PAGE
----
I said from the start that Holland was a goof and a dunce. But, no I was told, he is an Enarque, trained in the elite administrative school the Ecole Nationale d’Administration from which many top French state industry leaders have graduated. Alas, trained in orthodoxy but lacking the imagination to create the innovation needed to transform an economy in crisis. Can this dunce be removed from office?
Yes. His failure to declare his own considerable wealth at the outset of his Presidency offers good reason to start proceedings. As I wrote in my blog of November 9th 2012, Hollande did not declare apartments he owns in London to the tax authorities. In 2012 on his election, he declared capital wealth of €3m. Of this he forsook some €900,000 in his separation settlement with Ségolène Royale, mother of his four children. When elected, he claimed to be living in a rented apartment in the dowdy 15th Arrondissement. Later, photos of two blocks where he owned flats in London were shown on the Internet and discussion of his deception became rife during autumn 2012. He was later shown to be managing his several properties and other wealth via a company: legal avoidance, but evidence of his dishonest claims to being a modest man. It was not widely known to the public that François and his brother inherited millions from their property developer father.
Meanwhile Hollande’s tax hikes drove many rich and some companies to leave France taking €50billion with them in October/November 2012.
Failure to report the true figure for his wealth should have resulted in his dismissal from office. However, during the spring of 2013 the published figure was corrected from €3m to €17m. Was this the result of arm-twisting by officials who would otherwise have forced his resignation? We may never know: much that should appear in the media does not.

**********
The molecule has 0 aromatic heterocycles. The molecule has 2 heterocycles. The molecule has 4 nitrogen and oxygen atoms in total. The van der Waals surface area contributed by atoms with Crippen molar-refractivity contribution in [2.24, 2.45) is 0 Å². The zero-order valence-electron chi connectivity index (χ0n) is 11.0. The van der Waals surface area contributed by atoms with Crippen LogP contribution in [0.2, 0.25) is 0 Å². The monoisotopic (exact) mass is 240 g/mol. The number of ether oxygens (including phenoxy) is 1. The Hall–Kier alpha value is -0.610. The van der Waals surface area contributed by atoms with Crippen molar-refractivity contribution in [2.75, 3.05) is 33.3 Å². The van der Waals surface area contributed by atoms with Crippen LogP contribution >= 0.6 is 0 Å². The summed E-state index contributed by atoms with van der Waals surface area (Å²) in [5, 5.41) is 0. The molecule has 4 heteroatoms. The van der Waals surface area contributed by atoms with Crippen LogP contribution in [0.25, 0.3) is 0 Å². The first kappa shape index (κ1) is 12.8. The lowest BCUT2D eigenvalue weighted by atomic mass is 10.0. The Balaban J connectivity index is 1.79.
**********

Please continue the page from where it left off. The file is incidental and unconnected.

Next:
So, the dunce Hollande continues to mismanage France and bring about the flight of capital, of talent and of wealth to a wider world. His predecessor, Sarkozy has yet to answer charges against him for misuse of public funds and other law breaking concerning election funding. Copé, leader of the main opposition party has yet to prove himself. But this spring’s elections for local and European seats will offer French voters the opportunity to express their disgust with the incompetent President. But he will remain President, unless...
Under the Fifth Republic constitution brought in by General de Gaulle on October 6th 1958 the French President was the most powerful in the world and could only be removed from office by high treason or death. But on 19th February 2007 a Constitutional amendment enacted by the French Parliament made Impeachment of the French President possible. According to the 2007 rules, in case of a "neglect of his duties manifestly incompatible with the exercise of his mandate," a two-thirds majority of either house of Parliament can authorize impeachment proceedings.
The failure to declare his true wealth is one such neglect of duties. The other is failure to govern in a way compatible with the exercise of his mandate.
It would be destructive for the country to go through the President’s dismissal or forced resignation.
But it could be worse still if someone decides to end his tenure by assassination.
No wonder Hollande is a frightened man.